Political Animal


October 19, 2011 10:15 AM The misguided attacks on foreign aid

By Steve Benen

Towards the end of last night’s debate, a voter raised a question that probably resonated with many viewers: “The American people are suffering in our country right now. Why do we continue to send foreign aid to other countries when we need all the help we can get for ourselves?”

Rick Perry quickly embraced the sentiment, not only endorsing cuts to foreign aid, but also questioning the value in helping fund the United Nations. Mitt Romney was asked the same question.

“Foreign aid has several elements. One of those elements is defense, is to make sure that we are able to have the defense resources we want in certain places of the world. That probably ought to fall under the Department of Defense budget rather than a foreign aid budget.

“Part of it is humanitarian aid around the world. I happen to think it doesn’t make a lot of sense for us to borrow money from the Chinese to go give to another country for humanitarian aid. We ought to get the Chinese to take care of the people.”

Let that one rattle around in your brain for a moment. Mitt Romney believes the United States should no longer take the lead in international humanitarian relief — we should simply cede our leadership role to China.

Some may find this satisfying, in a know-nothing, knee-jerk sort of way. There’s polling data to suggest Americans believe 25 percent of the federal budget goes to foreign aid, so when asked where policymakers can cut spending, this is generally at the top of the list.

And then there’s reality: the foreign aid budget represents about 1 percent of all federal spending. In a time of humanitarian crises and global political uncertainty, it’s absolutely critical — and in our interests — for the United States to stay engaged in our “smart power” efforts and maximize our influence in the world.

Republicans appear to believe the opposite. Mitt Romney is eager to let China replace us in this area of global leadership.

This debate isn’t limited to rhetoric from misguided presidential candidates; it includes efforts from congressional Republicans who agree with Romney about these investments. The cuts the GOP has in mind “have raised the specter of deep cuts in food and medicine for Africa, in relief for disaster-affected places like Pakistan and Japan, in political and economic assistance for the new democracies of the Middle East, and even for the Peace Corps.”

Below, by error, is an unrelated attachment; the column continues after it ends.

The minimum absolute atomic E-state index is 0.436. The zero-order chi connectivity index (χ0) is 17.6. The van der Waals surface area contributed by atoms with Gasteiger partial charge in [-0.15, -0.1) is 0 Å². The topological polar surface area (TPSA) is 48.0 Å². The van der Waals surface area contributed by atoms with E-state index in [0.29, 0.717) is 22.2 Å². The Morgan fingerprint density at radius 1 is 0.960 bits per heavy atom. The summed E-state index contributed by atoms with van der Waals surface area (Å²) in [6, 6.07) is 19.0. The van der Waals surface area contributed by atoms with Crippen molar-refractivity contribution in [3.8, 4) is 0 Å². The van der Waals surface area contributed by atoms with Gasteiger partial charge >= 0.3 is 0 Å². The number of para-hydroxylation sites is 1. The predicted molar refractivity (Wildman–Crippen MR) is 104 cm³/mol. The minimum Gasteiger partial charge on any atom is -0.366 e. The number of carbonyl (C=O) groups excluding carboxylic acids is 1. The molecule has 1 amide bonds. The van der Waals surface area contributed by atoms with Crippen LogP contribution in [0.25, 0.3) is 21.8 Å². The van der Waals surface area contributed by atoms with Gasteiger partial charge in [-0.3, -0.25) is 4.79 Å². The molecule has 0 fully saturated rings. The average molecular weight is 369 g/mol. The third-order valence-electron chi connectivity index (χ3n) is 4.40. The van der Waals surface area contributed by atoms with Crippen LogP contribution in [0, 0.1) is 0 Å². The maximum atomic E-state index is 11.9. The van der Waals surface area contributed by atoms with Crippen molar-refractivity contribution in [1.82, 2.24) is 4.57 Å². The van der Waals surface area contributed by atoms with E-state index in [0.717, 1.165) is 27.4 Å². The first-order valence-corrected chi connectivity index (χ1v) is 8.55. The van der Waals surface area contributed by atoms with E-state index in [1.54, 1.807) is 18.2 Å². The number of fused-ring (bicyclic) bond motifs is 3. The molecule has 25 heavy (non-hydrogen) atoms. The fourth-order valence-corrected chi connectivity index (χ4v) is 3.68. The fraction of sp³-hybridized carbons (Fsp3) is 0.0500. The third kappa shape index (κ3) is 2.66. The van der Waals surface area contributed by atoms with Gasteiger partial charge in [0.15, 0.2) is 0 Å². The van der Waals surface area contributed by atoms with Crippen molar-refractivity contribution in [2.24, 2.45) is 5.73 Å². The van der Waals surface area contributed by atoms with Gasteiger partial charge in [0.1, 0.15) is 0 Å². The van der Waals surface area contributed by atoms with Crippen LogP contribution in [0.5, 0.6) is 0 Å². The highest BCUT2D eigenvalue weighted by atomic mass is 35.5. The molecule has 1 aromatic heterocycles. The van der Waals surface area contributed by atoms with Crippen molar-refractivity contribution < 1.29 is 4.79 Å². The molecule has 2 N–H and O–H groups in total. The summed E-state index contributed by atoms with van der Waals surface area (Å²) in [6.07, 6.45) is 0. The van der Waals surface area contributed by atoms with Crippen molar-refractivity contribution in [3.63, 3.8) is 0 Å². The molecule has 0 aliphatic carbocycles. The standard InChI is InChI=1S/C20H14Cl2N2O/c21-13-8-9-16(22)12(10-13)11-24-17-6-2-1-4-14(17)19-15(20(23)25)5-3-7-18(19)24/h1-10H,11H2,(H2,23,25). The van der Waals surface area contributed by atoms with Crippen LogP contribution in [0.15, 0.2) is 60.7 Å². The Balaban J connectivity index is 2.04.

The right’s hostility towards American global leadership never ceases to amaze me.

Steve Benen is a contributing writer to the Washington Monthly, joining the publication in August, 2008 as chief blogger for the Washington Monthly blog, Political Animal.


Post a comment
  • bleh on October 19, 2011 10:21 AM:

    Knee-jerk nativism is nothing new.

    And remember, these are the people who like the idea of frying people on electric fences, and for whom candidates try to one-up each other in the number and height of fences they say they'll put up.

    Just be glad they didn't all erupt in chants of "USA! USA!"

  • c u n d gulag on October 19, 2011 10:24 AM:

    Well, thanks to our glorious history of American Exceptionalism, I'm sure that the next time there's a humanitarian crisis in the world, they'll make an 'excpetion' and forgive us if we sit out helping anybody.

    Apparently, the roots of the current Republican Party come less from Lincoln, and more from the Know Nothing Party.

  • Perspecticus on October 19, 2011 10:27 AM:

    Just want to remind you, Steve, that Mitt is not the only Republican of late to voice a "Let the Chinese do it" perspective. Youposted a story, at least I think it was you, a week or two ago about the GOP Rep who believes there is no way we can beat the Chinese in new energy technologies, so we should not bother investing in them. Apparently, "Can't Someone Else Do It?" ( http://en.wikipedia.org/wiki/Trash_of_the_Titans ) is a developing policy position within the party of personal responsiblity.

  • T2 on October 19, 2011 10:29 AM: